Prof. Dr. Eckhard Beyer: Application-oriented research for organizations in the region

In 1992, when several research institutions and establishments of the new federal states were absorbed into the Fraunhofer Gesell­­schaft (an organization for applied research), a golden opportunity presented itself in Dres­­den to continue and develop parts of the exceptional application-oriented re­­search. In the meantime, Dresden has become the undercover Fraunhofer capital in Ger­­many, with a total of six institutes and five other establishments. Thanks to efficient in­­­fra­­struc­­ture and modern sys­­tems engineering, the Dres­­den institutions earn an an­­n­­ual turnover of more than 100 million euros, and further growth is aimed at for the next few years.


The Fraunhofer Institutes in Dres­­­den develop products and processes right up to industrial application. In the process, individual solutions are constructed in direct contact with the client. Depend­ing on requirements, several Fraun­hofer in­­sti­­­tutions work to­­gether to also provide complex solutions. The results are made a­­­vailable to the industry in the form of patents, licenses, further education offers and primarily in the form of contract re­­search projects. In this way, the or­­ga­­ni­zations of numerous industries profit from the scientific-technical competence of the Fraun­ho­­fer institutions.

The Fraunhofer In­­s­ti­­­tu­­te Centre Dresden in Winter­berg­straße is the second largest Fraunhofer location in Germany and the largest in the new federal states. Three Fraunhofer institutes and one member-institution operate technical, laboratory and of­­fice space of around 26,000 square metres. The institutions have research and development in the area of material and energy technology in common.

The Fraunhofer IWS, for instance, develops plasma sources which operate with atmospheric pressure and are thus particularly suited to the cost-effective pro­­duction of solar cells. An equally promising approach to cost reduction is the in-line production of silicon-ba­sed thin film solar cells in a vacuum process. Here the PVD (physical vapor de­­posi­­tions coating) technologies devel­­oped by the Fraunhofer FEP (Fraunhofer Institute for Electron Beam and Plasma Technology) anticipate a notable re­­duc­­­­tion of surface coating costs. Al­­ready today, several in-line-capable vacuum tech­nologies for the production of thin film solar cells are available and industrially implemented, for example pretreatment in vacuums and technologies for the deposition of insulation and barrier co­­atings, metallic contacts, transparent electrodes or anti-reflex and protective coatings.



As a contactless and well-automated tool, the laser also offers optimization potential in solar cell production. Tech­nology development for the edge trimming and edge insulation of mono-crys­talline and multi-crystalline solar cells, for the production of contact drills and conducting paths, for the structuring of surfaces and for the improvement of solar radiation absorption as well as for the bonding of solar cells by stringers to solar panels, are therefore development focal points of the Fraunhofer IWS. And laser-beam hardening, which was patented by the scientists of the institute, has for many years found application in the field of classical po­­w­­er plant engineering for the improvement of efficiency and stability of rotor blades for steam turbines.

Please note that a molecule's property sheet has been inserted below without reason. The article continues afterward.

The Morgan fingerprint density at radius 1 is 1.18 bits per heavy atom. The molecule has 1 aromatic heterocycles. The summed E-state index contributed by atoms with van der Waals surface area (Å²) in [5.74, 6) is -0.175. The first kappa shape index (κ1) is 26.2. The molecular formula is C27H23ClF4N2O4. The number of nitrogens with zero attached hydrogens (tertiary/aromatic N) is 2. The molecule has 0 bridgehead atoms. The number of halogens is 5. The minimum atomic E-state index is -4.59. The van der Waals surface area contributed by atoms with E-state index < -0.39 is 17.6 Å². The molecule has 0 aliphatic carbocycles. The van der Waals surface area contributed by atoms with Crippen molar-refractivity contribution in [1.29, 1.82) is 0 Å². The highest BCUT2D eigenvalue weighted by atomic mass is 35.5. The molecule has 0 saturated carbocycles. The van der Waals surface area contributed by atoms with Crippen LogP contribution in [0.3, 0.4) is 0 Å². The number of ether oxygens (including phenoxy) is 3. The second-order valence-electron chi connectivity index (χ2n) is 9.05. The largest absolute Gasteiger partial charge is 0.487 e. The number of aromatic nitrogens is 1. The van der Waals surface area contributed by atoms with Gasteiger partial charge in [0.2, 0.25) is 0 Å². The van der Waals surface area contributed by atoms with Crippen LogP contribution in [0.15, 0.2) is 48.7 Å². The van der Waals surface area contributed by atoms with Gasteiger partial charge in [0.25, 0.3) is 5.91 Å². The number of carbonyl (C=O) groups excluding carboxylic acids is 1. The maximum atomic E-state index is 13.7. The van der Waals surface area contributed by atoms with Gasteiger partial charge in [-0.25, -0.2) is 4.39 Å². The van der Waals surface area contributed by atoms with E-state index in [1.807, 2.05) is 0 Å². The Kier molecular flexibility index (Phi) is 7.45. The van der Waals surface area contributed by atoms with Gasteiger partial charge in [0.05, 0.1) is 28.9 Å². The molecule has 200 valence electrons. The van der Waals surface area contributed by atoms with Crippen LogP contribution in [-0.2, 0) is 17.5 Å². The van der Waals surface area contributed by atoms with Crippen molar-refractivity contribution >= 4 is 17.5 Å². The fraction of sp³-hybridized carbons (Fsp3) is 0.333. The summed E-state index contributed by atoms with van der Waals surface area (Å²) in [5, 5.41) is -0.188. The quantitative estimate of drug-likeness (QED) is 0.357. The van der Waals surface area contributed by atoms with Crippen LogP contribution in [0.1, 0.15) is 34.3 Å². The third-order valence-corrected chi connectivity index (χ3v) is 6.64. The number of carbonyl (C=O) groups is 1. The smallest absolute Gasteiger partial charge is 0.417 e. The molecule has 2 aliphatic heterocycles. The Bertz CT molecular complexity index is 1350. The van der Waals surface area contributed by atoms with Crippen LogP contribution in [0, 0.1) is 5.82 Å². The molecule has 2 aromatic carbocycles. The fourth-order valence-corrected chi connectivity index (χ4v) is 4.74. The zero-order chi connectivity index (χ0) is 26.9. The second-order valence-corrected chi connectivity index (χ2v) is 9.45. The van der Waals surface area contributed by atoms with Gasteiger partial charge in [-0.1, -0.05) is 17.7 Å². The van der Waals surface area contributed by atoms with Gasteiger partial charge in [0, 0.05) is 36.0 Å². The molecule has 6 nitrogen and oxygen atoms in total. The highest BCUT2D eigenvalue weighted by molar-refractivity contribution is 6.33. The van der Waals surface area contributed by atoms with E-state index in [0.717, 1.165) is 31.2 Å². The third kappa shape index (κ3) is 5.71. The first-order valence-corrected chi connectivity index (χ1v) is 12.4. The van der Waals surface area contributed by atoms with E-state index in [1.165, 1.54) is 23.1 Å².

The scientists of the Fraunhofer IKTS (Fraunhofer Institute for Ceramic Tech­no­logies and Systems), together with industry partners, have developed a tech­­nology that makes fuel cells cheaper and durable. They are suitable as mo­­bile power generators for camping vehicles, boats, freight vehicles or mo­­tor cars, but also in stationary ap­­plications for the recovery of energy, heat and coolness or for the conversion of biogas into electricity in agriculture. A facility for the provision of electricity and heat on the basis of re­­newable raw materials is being designed and built within the framework of a research pro­ject for regenerative energy production.
At the Fraunhofer IFAM Dresden (Fraun­hofer Institute for Manufacturing and Advanced Materials), sinter materials, which are based on metals, composite and gradient materials for thermal man­­age­ment in electronics as well as for thermoelectric materials, friction materials and light metals are being de­­­veloped according to the application and ad­­vancement of powder metallurgical technologies. The cellular metallic ma­­terials of the Fraun­­­hofer IFAM are characterized by very low density, ex­­cellent acoustic ab­­sorption, good thermal insulation ability and a relatively high specific surface area.